In 2018, over a dozen women came forward and spoke to The Chronicle of Higher Education about their experiences of sexual harassment by Jorge I. Domínguez — then a professor in Harvard’s Government department.Read the Story
The Domínguez case sparked a national conversation on how academic institutions have responded — or failed to respond — to sexual harassment within their ranks.
Just two months after the Chronicle began its reporting on the Domínguez case, Harvard's graduate students voted to form a union. Stronger protections against harassment and discrimination have become one of their central demands.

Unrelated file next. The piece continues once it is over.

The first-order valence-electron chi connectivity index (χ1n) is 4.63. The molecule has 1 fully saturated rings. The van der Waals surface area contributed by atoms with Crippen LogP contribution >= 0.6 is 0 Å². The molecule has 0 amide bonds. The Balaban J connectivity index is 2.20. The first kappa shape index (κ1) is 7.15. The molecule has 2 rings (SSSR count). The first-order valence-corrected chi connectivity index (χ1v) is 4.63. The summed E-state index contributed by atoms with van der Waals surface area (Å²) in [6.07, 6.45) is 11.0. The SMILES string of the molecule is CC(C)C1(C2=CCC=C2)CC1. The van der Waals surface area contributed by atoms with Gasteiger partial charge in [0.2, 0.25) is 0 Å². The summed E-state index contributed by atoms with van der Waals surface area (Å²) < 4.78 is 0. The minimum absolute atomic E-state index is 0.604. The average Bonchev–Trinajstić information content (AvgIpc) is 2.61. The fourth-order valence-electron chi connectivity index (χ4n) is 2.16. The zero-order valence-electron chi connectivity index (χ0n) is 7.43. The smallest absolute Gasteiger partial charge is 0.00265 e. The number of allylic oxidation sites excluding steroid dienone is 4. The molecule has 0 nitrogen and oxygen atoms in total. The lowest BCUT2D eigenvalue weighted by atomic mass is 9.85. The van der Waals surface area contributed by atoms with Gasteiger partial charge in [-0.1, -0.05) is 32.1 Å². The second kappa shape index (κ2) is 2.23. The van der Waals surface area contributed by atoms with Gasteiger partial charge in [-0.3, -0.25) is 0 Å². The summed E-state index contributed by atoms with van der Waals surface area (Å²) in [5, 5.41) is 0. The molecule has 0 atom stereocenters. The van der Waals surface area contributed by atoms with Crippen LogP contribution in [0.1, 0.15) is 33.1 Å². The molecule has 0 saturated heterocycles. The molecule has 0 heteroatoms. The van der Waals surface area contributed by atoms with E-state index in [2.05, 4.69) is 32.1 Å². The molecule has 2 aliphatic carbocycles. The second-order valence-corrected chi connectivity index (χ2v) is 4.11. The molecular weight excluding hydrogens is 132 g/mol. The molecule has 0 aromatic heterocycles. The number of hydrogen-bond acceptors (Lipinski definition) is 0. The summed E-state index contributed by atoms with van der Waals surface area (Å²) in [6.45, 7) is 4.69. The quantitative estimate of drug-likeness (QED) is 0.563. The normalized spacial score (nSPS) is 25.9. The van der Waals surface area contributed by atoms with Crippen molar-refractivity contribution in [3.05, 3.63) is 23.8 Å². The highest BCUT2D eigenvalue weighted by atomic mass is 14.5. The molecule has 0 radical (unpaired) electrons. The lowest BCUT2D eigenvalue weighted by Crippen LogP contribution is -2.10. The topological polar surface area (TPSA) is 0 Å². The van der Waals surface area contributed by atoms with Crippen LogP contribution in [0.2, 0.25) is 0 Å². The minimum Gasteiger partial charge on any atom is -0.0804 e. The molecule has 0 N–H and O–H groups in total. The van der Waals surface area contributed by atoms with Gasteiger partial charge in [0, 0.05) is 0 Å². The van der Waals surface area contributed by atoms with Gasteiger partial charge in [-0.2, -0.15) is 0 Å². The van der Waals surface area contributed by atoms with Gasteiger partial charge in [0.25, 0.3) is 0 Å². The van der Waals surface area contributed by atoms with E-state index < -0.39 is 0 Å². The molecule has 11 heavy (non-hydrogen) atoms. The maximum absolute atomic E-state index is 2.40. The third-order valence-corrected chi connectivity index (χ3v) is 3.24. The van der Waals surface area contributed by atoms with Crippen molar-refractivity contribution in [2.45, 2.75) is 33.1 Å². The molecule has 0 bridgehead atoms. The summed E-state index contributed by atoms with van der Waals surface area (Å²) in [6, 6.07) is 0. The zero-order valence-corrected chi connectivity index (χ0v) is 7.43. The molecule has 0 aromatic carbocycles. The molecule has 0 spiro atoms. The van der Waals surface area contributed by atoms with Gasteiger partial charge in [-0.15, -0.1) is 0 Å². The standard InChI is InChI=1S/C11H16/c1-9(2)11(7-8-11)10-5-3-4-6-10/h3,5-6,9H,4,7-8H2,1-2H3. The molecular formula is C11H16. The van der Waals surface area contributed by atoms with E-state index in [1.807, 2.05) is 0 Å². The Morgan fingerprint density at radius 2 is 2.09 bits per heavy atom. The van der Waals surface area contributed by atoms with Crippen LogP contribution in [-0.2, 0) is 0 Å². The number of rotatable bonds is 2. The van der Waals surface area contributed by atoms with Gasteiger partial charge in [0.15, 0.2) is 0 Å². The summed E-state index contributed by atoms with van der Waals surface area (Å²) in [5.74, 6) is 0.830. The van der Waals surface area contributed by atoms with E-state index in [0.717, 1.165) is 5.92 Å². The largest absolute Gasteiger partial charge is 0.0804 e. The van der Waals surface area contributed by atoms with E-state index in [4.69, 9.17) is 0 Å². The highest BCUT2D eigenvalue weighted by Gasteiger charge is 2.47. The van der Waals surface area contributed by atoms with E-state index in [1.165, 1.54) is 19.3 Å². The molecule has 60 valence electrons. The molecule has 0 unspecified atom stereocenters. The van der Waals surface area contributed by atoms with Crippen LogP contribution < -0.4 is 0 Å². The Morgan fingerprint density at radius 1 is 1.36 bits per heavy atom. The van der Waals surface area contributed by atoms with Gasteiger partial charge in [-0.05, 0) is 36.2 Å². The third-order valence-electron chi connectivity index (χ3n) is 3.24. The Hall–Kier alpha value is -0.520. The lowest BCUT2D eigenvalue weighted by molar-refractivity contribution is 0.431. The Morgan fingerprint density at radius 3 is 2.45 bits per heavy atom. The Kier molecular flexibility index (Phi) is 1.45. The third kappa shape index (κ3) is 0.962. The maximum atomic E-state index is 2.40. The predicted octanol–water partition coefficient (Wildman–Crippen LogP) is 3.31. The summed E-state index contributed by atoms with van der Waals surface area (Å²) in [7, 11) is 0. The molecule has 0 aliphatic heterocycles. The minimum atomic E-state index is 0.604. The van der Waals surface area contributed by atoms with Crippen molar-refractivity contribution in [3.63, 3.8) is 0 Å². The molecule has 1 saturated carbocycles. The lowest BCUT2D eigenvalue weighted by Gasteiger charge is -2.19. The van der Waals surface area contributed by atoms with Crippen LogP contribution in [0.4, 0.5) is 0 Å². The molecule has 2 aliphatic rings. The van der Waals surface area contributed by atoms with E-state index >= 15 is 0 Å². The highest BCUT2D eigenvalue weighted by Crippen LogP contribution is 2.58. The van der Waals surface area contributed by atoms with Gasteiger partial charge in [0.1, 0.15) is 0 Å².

After more than a year of pressure from students, staff, faculty, and alumni, Harvard finally agreed to hold an External Review into the institutional failures surrounding the Domínguez case. But survivors say they have been sent a "message of disinterest" by the External Review Committee.
Meanwhile, Harvard's student workers have ended their record-breaking 29 day strike without a contract, and continue to fight for a neutral third-party arbitration process for sexual harassment claims.